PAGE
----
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Just a note…

February 1, 2013

Thank you for all the positive feedback you’ve been giving me! Just a few points for clarification: this blog was created a couple of years ago because my IB psych teacher requested it. It is no longer active, and I can by no means promise that anything here is correct – I just used it to keep my own personal notes. Anyways, those of you who have found your way here – best of luck with exams!! You’ll do great.


Introduction 1

June 3, 2010

Ancient Greek mythology tells the story of Icarus, the foolish son who ignored his father’s warnings and, intoxicated with curiosity and excitement, took the huge risk to fly too close to the sun with his wings. Today, we may find Icarus plummeting towards the earth in a skydiving suit. Or throwing himself off a bridge, attached to life by a bungee cord. Or white-water rafting, rock climbing or parachuting. The extreme sportsmen that we hear of today are the successors of what people have been known to do since the beginning of time: those who will go further than anyone else simply to put themselves at an exceptionally high risk. They partake in potentially life-endangering situations, seemingly ignorant of what bystanders refer to as ‘human instinct’ or any awareness of what one should avoid in order to stay alive.

At this point, it may seem appropriate to explain what today is meant by ‘extreme sports’. Although difficult to define due to the complexity and continuously changing nature of the concept, extreme sports could be defined as “any recreational activities that involve high risk, aggressive and spectacular stunts”. 1 In his book “Extreme Sports – In search of the ultimate thrill”, Joe Tomlinson defines 41 different extreme sports. Whether they be practiced in air, water or on land, they hold in common that they put the sportsman at a great risk. Furthermore, one may call it a counter-cultural concept, as the norms of the sportsmen often go against those of the social mainstream. At the risk of being too general, one could say that most people would not like to jump off and airplane, held back by the potential risks and their own fears. Yet, extreme sportsmen continue to engage themselves in their sport, and – literally – jump at the opportunity, seemingly unaware of potential consequences and completely fearless.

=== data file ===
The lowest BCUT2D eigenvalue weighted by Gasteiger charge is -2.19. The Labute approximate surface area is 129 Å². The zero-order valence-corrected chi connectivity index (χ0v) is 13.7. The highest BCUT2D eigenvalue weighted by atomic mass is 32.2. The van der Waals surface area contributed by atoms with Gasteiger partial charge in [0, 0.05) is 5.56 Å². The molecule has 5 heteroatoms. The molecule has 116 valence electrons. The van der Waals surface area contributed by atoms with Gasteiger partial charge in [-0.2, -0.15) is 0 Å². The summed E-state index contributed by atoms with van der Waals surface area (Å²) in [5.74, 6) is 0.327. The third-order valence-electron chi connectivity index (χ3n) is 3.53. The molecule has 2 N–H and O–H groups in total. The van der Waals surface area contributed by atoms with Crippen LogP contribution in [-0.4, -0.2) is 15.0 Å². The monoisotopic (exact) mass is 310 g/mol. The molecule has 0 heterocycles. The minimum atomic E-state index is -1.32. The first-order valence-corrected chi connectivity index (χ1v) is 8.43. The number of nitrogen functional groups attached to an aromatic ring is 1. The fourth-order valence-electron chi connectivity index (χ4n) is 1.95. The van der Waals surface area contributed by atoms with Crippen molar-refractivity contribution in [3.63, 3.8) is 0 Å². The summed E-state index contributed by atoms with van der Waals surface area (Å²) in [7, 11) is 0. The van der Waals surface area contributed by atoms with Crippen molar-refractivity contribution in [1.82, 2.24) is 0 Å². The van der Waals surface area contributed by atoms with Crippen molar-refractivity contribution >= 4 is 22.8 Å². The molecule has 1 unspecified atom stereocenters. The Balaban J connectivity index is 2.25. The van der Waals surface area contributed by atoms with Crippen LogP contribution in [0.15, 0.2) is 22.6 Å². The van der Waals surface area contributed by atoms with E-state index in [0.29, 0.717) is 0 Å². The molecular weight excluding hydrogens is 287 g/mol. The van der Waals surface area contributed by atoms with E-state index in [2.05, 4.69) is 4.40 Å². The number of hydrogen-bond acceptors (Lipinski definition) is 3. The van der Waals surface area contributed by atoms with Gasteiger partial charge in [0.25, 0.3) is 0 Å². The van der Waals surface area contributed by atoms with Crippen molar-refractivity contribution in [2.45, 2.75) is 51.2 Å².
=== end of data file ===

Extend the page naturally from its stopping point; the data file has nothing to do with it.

Plutchik (1980) defined fear as one of the human’s basic emotions. It could be defined as “a feeling of agitation and anxiety caused by the presence or imminence of danger”. 2 It is a basic survival mechanism, and its physiological effects can be understood through the concept of sympathetic nervous responses; the ‘fight-or-flight’-response as first described by Walter Cannon (1929). But where fear may act as an inhibitor from, for instance, participating in extreme sports, it may be that it encourages other individuals to become engaged. Marvin Zuckerman explained this in terms of ‘sensation seeking’, a personality trait of people who seek sensory pleasure and excitement and novel experiences, and may have poor risk assessment, high boredom susceptibility, and may get involved in dangerous situations. However, even those individuals who seem able to take on a risky thrill of any size reach a point where fear ultimately becomes the limiting factor.